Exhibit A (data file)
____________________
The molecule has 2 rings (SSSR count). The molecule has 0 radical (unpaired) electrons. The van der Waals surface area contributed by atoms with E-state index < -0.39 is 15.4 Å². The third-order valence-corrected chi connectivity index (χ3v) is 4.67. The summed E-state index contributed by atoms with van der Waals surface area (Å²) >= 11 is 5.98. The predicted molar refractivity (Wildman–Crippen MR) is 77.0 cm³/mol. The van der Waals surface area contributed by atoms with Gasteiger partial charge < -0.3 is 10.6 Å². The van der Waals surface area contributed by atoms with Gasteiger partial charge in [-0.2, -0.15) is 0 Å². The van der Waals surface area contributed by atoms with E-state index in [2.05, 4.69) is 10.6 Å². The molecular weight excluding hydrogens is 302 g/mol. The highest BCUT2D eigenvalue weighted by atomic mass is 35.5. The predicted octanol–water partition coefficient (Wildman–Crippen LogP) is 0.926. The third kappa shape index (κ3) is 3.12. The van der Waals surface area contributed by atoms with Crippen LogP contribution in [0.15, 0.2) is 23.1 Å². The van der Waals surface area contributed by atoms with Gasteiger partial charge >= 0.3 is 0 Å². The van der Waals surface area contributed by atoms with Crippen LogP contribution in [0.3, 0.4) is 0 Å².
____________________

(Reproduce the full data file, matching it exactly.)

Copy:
The molecule has 2 rings (SSSR count). The molecule has 0 radical (unpaired) electrons. The van der Waals surface area contributed by atoms with E-state index < -0.39 is 15.4 Å². The third-order valence-corrected chi connectivity index (χ3v) is 4.67. The summed E-state index contributed by atoms with van der Waals surface area (Å²) >= 11 is 5.98. The predicted molar refractivity (Wildman–Crippen MR) is 77.0 cm³/mol. The van der Waals surface area contributed by atoms with Gasteiger partial charge < -0.3 is 10.6 Å². The van der Waals surface area contributed by atoms with Gasteiger partial charge in [-0.2, -0.15) is 0 Å². The van der Waals surface area contributed by atoms with E-state index in [2.05, 4.69) is 10.6 Å². The molecular weight excluding hydrogens is 302 g/mol. The highest BCUT2D eigenvalue weighted by atomic mass is 35.5. The predicted octanol–water partition coefficient (Wildman–Crippen LogP) is 0.926. The third kappa shape index (κ3) is 3.12. The van der Waals surface area contributed by atoms with Crippen LogP contribution in [0.15, 0.2) is 23.1 Å². The van der Waals surface area contributed by atoms with Gasteiger partial charge >= 0.3 is 0 Å². The van der Waals surface area contributed by atoms with Crippen LogP contribution in [0.3, 0.4) is 0 Å².